But he’s not a Grinch. He’s the founder of Bearded Brothers Solutions, a nonprofit that deconstructs buildings and salvages the materials to divert them from the landfill.
“This all started out as a combination of my passion for history and a powerful compulsion to keep cool things from ending up in the landfill,” says owner, Jesse White, who worked as an environmental consultant prior to opening the shop in 2003.
SARASOTA – For centuries, people have searched for buried treasure on the Suncoast left here by pirates. We don’t know where that’s buried, but at Sarasota Architectural Salvage, you’ll find a different kind of treasure.
The place is stocked with old items that have survived the wrecking ball to find new life.
Jesse White says he founded Sarasota Architectural Salvage to keep Suncoast history from ending up in the landfill. “Architectural salvage is going into buildings that have been torn down and we do focus on the historical building. We are sort of that place of last resort so these items that are really beautiful and well-crafted don’t end up going to a landfill when they get torn down.”
Inside there are doors, windows, chandeliers, furniture, hardware and room decor. And outside there’s more.
White and his staff travel all over seeking unique items. “I just knock on doors if I see interesting stuff on somebody’s yard, and not a lot of big dogs or a no trespassing sign,” says sales manager Greg Pemberton.
He has more than 25 year’s experience in historic preservation. He’s made some great finds, and some not so great. “There was a stuffed cat one time that I found…I didn’t buy it, of course.”
Many old items are given new life by being recycled into something else. “You can take some of the farm equipment, I have a tractor table, a beautiful red tractor that was just the right height for making into a little side table.”
Don’t miss the rest of the article via Relics of Suncoast architectural history available for sale – My Suncoast: Local News.
Plans to float a giant alligator through downtown Fort Lauderdale and down the Intracoastal Waterway were delayed Sunday.
Hollywood artist Lloyd Goradesky and Everglades historian Cesar Becerra, joined by a team of collaborators, now plan to launch an art piece they are describing as “the world’s largest alligator head” on Monday.
Construction delays forced the change in plan, Goradesky said.
The 40-ton behemoth, titled “Floating Tile Art: Gator in the Bay,” is made up entirely of reclaimed parts, including items found in junkyards. Its menacing teeth are made from roofing material.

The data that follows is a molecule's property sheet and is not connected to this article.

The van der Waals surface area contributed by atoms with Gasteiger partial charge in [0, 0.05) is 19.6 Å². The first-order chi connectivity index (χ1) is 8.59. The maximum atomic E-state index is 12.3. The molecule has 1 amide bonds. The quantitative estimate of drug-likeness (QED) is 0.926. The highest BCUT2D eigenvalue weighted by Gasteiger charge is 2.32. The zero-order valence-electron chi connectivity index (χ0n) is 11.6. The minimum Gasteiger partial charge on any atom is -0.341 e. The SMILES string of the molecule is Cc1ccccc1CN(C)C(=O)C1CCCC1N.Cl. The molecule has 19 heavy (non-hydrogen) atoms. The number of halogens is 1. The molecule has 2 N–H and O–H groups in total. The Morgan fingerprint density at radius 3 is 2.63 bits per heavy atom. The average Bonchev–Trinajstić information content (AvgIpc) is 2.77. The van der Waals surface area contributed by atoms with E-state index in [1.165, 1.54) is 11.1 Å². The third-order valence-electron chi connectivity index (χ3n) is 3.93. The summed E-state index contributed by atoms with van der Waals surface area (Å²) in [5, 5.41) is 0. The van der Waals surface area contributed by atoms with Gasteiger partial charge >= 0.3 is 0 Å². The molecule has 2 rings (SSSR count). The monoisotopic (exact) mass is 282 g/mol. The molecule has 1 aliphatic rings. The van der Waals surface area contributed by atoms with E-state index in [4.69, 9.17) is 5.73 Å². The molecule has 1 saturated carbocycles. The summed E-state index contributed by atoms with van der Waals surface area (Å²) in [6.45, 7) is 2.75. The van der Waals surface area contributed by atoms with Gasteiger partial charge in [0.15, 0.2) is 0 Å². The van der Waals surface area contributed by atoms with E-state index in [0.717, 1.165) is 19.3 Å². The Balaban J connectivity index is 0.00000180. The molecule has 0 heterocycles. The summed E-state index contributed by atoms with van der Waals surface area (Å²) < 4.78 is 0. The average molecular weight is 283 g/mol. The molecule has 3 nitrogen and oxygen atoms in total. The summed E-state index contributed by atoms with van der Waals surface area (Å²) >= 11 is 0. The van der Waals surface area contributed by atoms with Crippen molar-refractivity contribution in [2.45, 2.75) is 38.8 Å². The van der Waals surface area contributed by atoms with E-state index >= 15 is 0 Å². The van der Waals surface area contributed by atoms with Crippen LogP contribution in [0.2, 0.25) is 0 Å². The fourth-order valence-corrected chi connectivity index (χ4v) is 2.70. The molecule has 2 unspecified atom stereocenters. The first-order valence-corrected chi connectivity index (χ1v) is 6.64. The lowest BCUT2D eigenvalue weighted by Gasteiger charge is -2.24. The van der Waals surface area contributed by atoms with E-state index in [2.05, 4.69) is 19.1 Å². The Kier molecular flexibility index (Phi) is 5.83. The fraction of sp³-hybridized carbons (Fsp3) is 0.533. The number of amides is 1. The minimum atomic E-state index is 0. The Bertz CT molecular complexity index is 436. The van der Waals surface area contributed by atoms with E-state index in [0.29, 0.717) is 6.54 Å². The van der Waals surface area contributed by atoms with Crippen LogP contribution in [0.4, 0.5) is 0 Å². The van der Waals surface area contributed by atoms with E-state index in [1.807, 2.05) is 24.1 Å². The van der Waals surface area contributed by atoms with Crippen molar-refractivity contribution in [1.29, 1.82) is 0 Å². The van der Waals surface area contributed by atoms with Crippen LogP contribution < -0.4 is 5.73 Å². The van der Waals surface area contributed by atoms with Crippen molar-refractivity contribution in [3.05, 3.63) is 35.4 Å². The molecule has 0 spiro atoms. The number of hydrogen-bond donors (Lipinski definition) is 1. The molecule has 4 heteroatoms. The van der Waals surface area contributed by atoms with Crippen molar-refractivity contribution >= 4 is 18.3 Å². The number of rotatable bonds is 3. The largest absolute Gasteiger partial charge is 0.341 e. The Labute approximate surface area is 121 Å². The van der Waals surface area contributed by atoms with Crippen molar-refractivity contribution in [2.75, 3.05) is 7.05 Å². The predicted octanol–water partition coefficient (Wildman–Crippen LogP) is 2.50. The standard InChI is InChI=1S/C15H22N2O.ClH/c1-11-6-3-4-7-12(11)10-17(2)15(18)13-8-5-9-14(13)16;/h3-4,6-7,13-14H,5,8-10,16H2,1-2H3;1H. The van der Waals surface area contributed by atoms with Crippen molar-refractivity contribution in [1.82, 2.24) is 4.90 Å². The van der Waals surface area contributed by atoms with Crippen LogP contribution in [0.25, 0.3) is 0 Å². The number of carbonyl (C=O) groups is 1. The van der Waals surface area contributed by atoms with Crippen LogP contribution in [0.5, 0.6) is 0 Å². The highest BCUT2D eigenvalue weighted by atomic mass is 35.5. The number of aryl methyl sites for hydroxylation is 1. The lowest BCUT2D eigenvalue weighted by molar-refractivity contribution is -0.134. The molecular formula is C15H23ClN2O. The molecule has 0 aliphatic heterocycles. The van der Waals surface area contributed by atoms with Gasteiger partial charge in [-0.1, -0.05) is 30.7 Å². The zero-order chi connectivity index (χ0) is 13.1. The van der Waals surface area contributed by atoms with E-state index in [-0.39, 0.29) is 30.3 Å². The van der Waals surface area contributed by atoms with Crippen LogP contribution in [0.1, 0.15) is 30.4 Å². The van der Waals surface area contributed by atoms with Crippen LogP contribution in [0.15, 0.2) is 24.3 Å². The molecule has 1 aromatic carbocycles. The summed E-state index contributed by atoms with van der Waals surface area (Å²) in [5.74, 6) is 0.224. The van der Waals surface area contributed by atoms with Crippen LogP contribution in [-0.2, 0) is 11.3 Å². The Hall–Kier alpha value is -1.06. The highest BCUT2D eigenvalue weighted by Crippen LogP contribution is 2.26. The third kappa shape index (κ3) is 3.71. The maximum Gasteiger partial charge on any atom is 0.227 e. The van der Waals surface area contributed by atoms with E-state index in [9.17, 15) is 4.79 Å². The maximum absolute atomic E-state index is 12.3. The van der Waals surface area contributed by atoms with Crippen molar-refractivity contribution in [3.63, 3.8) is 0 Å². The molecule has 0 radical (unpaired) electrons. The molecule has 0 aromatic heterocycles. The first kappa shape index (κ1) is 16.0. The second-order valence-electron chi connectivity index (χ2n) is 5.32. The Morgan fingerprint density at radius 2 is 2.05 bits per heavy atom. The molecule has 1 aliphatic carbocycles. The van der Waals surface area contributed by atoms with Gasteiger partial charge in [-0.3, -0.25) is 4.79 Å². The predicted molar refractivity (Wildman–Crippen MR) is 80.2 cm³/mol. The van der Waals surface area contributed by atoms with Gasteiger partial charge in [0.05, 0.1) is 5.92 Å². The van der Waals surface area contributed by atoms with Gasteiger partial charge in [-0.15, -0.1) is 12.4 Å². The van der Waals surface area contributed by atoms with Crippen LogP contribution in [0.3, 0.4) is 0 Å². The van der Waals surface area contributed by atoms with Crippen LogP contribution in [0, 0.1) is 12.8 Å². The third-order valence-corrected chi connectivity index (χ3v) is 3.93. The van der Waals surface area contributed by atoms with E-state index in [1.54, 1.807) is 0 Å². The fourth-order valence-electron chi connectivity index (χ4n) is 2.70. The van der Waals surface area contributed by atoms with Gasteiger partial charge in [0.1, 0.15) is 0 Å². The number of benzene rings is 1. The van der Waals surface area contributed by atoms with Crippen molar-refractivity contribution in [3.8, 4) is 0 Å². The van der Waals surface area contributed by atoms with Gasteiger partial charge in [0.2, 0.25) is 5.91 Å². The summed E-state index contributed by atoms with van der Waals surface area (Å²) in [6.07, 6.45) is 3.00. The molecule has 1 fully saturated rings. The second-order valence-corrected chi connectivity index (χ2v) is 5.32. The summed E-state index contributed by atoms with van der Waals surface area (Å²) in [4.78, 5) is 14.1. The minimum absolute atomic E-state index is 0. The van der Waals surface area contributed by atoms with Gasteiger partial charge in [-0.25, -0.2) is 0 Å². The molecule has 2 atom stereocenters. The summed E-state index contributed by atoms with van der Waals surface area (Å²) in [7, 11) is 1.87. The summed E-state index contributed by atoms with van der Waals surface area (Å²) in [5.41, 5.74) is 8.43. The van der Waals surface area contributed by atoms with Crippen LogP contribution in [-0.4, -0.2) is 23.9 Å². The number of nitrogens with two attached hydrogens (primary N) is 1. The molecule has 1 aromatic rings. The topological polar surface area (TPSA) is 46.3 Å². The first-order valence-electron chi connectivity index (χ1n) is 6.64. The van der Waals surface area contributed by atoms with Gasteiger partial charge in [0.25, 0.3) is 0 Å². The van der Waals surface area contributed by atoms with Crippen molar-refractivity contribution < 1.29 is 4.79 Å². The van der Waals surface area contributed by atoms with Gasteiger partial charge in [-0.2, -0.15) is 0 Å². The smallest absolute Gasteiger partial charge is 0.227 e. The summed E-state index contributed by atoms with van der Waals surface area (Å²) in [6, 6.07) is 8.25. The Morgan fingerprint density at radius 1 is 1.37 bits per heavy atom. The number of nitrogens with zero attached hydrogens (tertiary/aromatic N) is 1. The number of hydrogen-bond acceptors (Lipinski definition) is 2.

A self-propelled barge built into the head will steer it, while a crane boom inside will open and close the gator’s mouth to about three stories high.
At night, the gator’s eyes light up in orange, while the head changes colors throughout the evening.
“It’s safe to say something like this has never been done before,” Goradesky said.
The barge art will work its way south to its final destination on Biscayne Bay, where it will float around the area throughout Art Basel. Creators hope the “gator” will represent the Everglades during the international art event that opens to the public Thursday.
The main goal of the project is to draw attention to the Everglades’ fragile ecosystem and restoration efforts, Becerra said.
“Sometimes you have to do something like this to get the attention of a region that often doesn’t think about what it has in its own backyard,” Becerra said. The gator project is currently in its first phase, meaning only the head and neck have been completed.
Later this year, the team will add the rest of the body, which consists primarily of 102 4-foot-by-8-foot tiles. The tiles will feature approximately 6,500 wildlife photographs Goradesky shot from inside the Everglades.
When it is finally put together, the gator will be 230 feet long and 50 feet wide, Goradesky said. The project has cost the team approximately $200,000 so far, funded primarily through donor contributions, in-kind donations and the group’s own pockets.
The gator will return to Biscayne Bay in May to celebrate the 30th anniversary of Christo’s “Surrounded Islands” installation.
“The idea is to educate people and the best time to teach is when they least expect it,” Goradesky said. “They come to look at a beautiful piece of art and wake themselves up to something so unique in South Florida that is the Everglades.”
Creating the project has taken the team nearly a year, from drawing up plans to assembling the animal piece by piece at a site adjacent to the Everglades.
To transport the animal from the Everglades to its launching point in Fort Lauderdale, creators had to cut the head into three pieces. The crew has spent much of this week welding it back together.
On Friday, Jim Martin watched in disbelief as workers put the head together. Martin is the guy who will be steering the barge.
“I have no idea how we are going to do this, or how it’s going to get to Miami, but we’re going to do this,” he said. “I have many years on a barge, but never inside an alligator head.”
Tarpon Springs, Florida — Its not really an antique shop, but it could be the perfect place to shop if youre in the market for antique doors, windows or other architectural items for your home.
The owner of Tampa Bay Salvage plans to open his new store on North Pinellas Avenue in Tarpon Springs on Aug. 1.
Josh White has quite a bit of experience in the field of architectural salvage. His family owns a similar business in New Jersey called Recycling the Past. They appeared on the Discovery Channel “Dirty Jobs with Mike Rowe” and had their own shows on the DIY Network called “Operation Salvage“.
If you scan Tampa Bay Salvages online store, youll get an idea of what kind of treasures that will be available: clawfoot tubs, stained glass windows, wrought iron gates and fences, even an English telephone book.